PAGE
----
Einstein on the Beach: The Changing Image of Opera (video; 58 minutes)

EINSTEIN ON THE BEACH a collaboration by Robert Wilson / Philip Glass / Lucinda Childs: documentary and archival footage from the 1984 revival at the Brooklyn Academy of Music of the work which was premiered in 1976 at the Metropolitan Opera House (4 1/2 hours) a Musical theater / spectacle / meditation and interviews with Wilson, Glass, and members of the revival cast

The original production of Einstein on the Beach, an opera in 4 acts by Robert Wilson and Philip Glass with choreography by Andrew de Groat, was created with a 36 member cast, including Sheryl Sutton and Lucinda Childs. It was performed without interruption for 5 hours. Premiered in July, 1976 at Festival d'Avignon, the production toured Hamburg, Paris Belgrade, Venice, Brussels, Rotterdam, and finally traveled to New York City for 2 performances in November, 1976. The production costs (including rental of the Metropolitan Opera, NYC) left Wilson's Byrd Hoffman Foundation $121,000 in debt. In December, 1976, to help pay off the debt, his offered his first show of drawings, held at Paula Cooper Gallery. The opera was a co-equal collaboration between Wilson and Glass. They worked out the scenario together and fed off each other's ideas.

This is not a narrative form; it doesn't tell a story or deal with biography or history, but instead takes off from the popular image of Einstein. It works by association of a shared dream. Wilson says: "It's not trying to illustrate Einstein the way that history books do. It's trying to present a poetical interpretation of the man.....The character of the person becomes what the piece is about. The more you know about the person, the better." Glass says: "What we did with Einstein was to take a person....make him the subject. It was a way in which the person replaces the idea of plot or story."

There are three quotations from Einstein that seem central to the making and understanding of the work: "In the universe, everything that happens has a reason, even if we don't know what it is." "The most beautiful experience one can have is the mysterious. It is the fundamental emotion that stands at the cradle of true art and true science." "In the universe, when anything else moves faster, time moves slower."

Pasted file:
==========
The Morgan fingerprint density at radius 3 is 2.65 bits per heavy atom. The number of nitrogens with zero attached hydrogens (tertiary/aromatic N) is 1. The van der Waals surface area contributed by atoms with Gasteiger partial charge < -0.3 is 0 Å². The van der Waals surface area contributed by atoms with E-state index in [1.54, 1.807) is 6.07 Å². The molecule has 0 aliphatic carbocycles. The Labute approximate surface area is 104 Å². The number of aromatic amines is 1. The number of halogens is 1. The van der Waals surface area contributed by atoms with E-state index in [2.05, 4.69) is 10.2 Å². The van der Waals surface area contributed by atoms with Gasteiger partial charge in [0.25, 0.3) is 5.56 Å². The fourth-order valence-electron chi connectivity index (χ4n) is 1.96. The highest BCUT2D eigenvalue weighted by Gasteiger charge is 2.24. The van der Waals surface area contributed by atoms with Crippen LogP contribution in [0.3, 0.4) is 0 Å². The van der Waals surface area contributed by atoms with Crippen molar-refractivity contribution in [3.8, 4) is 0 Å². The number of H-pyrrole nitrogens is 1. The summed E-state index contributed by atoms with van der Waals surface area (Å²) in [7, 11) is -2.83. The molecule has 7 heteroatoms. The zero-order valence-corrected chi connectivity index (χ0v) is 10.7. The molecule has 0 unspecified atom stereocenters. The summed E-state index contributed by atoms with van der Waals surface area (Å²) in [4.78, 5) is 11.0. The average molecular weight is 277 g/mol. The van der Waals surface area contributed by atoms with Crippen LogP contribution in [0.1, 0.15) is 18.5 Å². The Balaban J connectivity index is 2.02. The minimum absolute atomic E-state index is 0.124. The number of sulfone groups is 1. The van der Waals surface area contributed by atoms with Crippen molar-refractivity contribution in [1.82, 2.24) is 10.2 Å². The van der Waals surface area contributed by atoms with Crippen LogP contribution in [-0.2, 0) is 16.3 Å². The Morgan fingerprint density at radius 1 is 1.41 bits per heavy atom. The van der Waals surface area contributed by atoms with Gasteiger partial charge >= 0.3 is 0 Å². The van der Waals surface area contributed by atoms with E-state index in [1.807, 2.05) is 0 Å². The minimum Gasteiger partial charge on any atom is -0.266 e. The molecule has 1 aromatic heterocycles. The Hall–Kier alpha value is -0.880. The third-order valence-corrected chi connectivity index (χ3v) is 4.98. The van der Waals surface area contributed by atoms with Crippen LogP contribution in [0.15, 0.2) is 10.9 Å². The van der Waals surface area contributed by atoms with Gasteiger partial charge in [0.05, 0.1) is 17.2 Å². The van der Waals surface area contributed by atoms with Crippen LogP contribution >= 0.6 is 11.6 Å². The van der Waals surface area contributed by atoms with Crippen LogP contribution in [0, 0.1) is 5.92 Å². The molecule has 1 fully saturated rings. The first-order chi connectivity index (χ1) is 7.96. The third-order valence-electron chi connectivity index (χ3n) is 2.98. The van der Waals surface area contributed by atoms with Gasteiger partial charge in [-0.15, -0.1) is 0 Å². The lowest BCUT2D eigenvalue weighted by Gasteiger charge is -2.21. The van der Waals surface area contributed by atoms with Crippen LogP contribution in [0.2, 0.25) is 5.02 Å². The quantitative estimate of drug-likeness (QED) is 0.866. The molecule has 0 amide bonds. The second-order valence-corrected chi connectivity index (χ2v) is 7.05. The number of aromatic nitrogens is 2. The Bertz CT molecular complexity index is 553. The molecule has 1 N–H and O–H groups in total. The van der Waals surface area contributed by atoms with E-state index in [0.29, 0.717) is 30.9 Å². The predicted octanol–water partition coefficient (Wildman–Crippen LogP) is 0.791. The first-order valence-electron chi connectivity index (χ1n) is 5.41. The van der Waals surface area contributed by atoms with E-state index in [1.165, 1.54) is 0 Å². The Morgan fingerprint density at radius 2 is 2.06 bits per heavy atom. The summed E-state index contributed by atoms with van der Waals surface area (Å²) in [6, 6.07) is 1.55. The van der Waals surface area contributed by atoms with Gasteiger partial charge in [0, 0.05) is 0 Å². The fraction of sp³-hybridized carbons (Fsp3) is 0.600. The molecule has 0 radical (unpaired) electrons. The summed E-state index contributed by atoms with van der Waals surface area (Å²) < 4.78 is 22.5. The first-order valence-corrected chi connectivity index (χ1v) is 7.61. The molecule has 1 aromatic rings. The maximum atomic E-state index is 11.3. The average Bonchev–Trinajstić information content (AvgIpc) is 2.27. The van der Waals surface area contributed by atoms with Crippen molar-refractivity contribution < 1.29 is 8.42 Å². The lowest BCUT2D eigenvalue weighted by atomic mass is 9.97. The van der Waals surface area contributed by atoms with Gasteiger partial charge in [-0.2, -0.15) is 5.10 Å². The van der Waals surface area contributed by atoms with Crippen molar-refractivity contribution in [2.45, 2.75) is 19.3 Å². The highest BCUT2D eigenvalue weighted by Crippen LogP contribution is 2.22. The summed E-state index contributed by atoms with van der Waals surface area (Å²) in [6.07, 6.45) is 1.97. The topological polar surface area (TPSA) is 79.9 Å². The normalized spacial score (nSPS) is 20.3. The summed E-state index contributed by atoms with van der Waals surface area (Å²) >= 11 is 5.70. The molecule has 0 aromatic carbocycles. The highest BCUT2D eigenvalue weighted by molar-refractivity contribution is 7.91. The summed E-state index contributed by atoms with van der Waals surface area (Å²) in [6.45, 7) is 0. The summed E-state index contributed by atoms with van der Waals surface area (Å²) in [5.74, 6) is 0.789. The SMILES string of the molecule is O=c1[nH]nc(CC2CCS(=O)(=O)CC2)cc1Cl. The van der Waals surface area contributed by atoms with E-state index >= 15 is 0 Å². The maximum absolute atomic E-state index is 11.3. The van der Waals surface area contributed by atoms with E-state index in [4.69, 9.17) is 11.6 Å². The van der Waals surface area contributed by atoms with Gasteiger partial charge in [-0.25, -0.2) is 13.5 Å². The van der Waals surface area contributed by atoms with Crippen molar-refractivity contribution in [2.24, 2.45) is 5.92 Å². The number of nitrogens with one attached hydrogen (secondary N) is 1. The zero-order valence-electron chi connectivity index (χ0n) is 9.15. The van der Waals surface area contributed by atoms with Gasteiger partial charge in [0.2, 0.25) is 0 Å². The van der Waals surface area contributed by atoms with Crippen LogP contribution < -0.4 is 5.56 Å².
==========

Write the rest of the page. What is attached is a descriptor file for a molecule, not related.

Miscellaneous notes on Wilson:

ROBERT WILSON (b. 1941) Grew up in Waco, Texas. When he was 17 he overcame his speech impediment with the help of Miss Byrd Hoffman, a dance instructor in her 70s who also worked with brain-damaged children. Started college at Univ. of Texas (Austin) in business administration (to please his father) and helped with children's theater productions in Waco and worked with brain-damaged children for the first time. Studied painting with George McNeil, Paris, 1962. Moved to NYC in 1962. In 1963 began attending Pratt, in the interior design department and received a BFA, in 1965. Apprenticed to Paolo Soleri, Arcosanti Community, Arizona 1966. For the rest of the decade held various teaching positions in NYC, working as a special instructor for public school children in Harlem with reading difficulties; physical therapist to brain-damaged children; consultant and teacher for Headstart; coordinator of theater programs for pre-scholer, paraplegics, and iron-lung patients in city hospitals.

Since 1970 has directed nearly 100 theater, opera, dance, film and video works, including: Deafman Glance (70); Death Destruction & Detroit (I, 79; II, 87) for Schaubuhne Theater in Berlin; the CIVIL warS: a tree is best measured when it is down, and sites; Doktor Faustus an opera based on Thomas Mann novel; Orlando, a play based on the Virginia Woolf novel (89); The Black Rider: the casting of the magic bullets, a collaboration with Tom Waits and Wm Burroughs, for Thalia Theater, Hamburg (90)

Conceptual ideas discussed in interviews throughout Einstein on the Beach

Author, designer, director. Thinks big. Concept of theater rooted in the visual arts. Very associative work. We may not know what it means but it means something to us